I have always believed that there should be value-whatever value we want to attach to it-to anything that gives us pleasure and makes our short time on Earth more enjoyable and worth living. For many of us it's watching professional Baseball and rallying behind a team and its players. This costs money, sure, in cable TV fees, game tickets, clothing and gear and so on, and much of it goes into the pockets of wealthy grown men playing a game as well as the owners and executives of the club. So what? They provide a service, an entertainment value to us, our children and the masses so why should it anger me that they make great money doing it? If I could create a venture that drove millions of people to watch, enjoy, share in and promote wouldn't I expect that over time I might make great money at it? Which one of you reading this right now is living your life to make less money and plans, were you to win Powerball, to give the majority of your money to people and entities outside your family? Exactly.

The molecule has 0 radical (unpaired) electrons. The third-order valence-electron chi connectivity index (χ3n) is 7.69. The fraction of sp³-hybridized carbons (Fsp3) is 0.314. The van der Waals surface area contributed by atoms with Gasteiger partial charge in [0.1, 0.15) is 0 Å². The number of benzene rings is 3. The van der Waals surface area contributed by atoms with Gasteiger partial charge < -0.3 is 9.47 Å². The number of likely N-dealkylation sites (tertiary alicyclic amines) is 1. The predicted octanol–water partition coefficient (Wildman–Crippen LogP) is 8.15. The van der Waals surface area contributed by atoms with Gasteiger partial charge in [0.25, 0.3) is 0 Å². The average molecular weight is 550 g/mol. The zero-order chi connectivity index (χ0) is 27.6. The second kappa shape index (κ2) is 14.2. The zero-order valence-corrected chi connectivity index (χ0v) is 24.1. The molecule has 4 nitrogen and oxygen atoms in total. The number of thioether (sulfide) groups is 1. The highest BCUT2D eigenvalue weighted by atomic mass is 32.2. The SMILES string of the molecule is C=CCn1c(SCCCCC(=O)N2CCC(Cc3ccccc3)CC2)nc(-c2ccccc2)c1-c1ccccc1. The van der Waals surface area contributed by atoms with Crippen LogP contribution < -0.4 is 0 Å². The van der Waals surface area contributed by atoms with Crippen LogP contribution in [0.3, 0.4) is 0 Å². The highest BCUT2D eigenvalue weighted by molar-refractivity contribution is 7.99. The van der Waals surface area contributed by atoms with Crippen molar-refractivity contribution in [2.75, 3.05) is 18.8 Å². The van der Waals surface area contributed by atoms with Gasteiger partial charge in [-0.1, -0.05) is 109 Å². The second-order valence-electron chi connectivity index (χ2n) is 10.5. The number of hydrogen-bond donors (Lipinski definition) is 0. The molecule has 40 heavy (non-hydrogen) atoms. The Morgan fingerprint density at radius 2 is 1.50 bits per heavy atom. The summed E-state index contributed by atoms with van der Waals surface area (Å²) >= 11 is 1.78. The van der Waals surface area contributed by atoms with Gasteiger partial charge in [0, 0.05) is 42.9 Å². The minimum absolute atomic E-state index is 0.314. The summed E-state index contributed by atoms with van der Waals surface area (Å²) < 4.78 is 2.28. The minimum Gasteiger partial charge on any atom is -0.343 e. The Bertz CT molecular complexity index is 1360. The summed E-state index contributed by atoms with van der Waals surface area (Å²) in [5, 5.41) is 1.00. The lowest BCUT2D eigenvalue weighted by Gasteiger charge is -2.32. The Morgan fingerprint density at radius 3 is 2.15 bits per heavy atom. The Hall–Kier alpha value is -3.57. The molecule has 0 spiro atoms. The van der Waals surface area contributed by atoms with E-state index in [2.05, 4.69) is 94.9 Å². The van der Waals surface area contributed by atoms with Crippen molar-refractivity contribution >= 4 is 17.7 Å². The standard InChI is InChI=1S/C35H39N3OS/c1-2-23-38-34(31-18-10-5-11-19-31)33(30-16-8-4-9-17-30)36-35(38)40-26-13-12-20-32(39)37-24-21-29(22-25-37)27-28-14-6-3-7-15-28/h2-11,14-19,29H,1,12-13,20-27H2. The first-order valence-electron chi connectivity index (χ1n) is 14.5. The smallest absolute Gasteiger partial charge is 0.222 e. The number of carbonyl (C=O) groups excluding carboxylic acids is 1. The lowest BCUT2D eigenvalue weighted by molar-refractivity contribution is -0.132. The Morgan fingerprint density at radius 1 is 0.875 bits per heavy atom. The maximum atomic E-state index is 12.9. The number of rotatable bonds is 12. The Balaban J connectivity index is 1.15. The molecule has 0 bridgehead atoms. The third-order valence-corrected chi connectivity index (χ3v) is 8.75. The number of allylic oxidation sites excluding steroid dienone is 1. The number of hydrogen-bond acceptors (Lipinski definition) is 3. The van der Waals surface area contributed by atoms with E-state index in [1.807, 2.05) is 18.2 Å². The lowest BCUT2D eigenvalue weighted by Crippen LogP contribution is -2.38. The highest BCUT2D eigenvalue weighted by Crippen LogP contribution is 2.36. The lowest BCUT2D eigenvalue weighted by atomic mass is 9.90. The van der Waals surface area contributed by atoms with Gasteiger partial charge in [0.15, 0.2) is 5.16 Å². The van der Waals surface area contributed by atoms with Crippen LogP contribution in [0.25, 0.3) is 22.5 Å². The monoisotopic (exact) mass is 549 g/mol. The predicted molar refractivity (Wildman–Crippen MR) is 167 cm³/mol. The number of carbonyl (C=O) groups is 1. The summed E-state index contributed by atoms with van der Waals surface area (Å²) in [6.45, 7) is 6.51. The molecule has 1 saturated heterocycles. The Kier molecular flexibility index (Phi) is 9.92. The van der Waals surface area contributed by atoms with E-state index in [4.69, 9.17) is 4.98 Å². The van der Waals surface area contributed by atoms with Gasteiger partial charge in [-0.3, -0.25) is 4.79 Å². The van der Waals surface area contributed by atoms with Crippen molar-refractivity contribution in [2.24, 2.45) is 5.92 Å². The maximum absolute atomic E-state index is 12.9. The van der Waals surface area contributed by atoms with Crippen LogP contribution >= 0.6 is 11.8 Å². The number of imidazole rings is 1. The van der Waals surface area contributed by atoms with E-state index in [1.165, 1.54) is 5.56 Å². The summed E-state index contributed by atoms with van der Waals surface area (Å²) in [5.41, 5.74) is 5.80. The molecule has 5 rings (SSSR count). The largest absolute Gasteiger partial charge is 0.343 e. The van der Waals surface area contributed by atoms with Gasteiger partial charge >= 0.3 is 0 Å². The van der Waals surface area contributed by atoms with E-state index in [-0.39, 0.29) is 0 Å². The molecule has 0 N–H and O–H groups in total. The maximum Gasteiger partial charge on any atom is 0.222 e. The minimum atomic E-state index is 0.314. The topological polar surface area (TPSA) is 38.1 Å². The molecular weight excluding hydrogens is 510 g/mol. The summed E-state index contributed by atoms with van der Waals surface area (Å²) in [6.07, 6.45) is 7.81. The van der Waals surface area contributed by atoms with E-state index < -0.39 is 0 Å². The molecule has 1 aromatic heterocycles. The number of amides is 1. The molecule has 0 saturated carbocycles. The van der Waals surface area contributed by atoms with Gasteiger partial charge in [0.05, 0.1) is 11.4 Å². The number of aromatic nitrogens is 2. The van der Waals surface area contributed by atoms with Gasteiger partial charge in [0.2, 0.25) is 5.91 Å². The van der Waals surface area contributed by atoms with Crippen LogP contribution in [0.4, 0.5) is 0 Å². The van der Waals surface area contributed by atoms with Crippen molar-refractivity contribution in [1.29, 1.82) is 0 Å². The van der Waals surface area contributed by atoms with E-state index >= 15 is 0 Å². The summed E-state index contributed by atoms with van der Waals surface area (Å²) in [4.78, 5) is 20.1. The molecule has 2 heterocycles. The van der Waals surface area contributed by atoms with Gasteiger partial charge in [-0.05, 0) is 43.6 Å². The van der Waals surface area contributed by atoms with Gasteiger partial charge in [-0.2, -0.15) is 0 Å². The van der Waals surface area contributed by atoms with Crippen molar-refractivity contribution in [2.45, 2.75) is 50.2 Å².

Major League Baseball, like many professional sports leagues, donates millions of dollars to Cancer research, youth groups, inner cities, education and various other charities. The players often sponsor and donate their time and money to similar causes as well, and although some are far from great role models to the kids who adore them out there, the majority are. They were children themselves who had to work very hard every day to attain the level of skill they possess. They are hard-working, dedicated individuals that are just trying to make their way in the world, make a few bucks, and make their parents proud. When has that ever been a bad thing?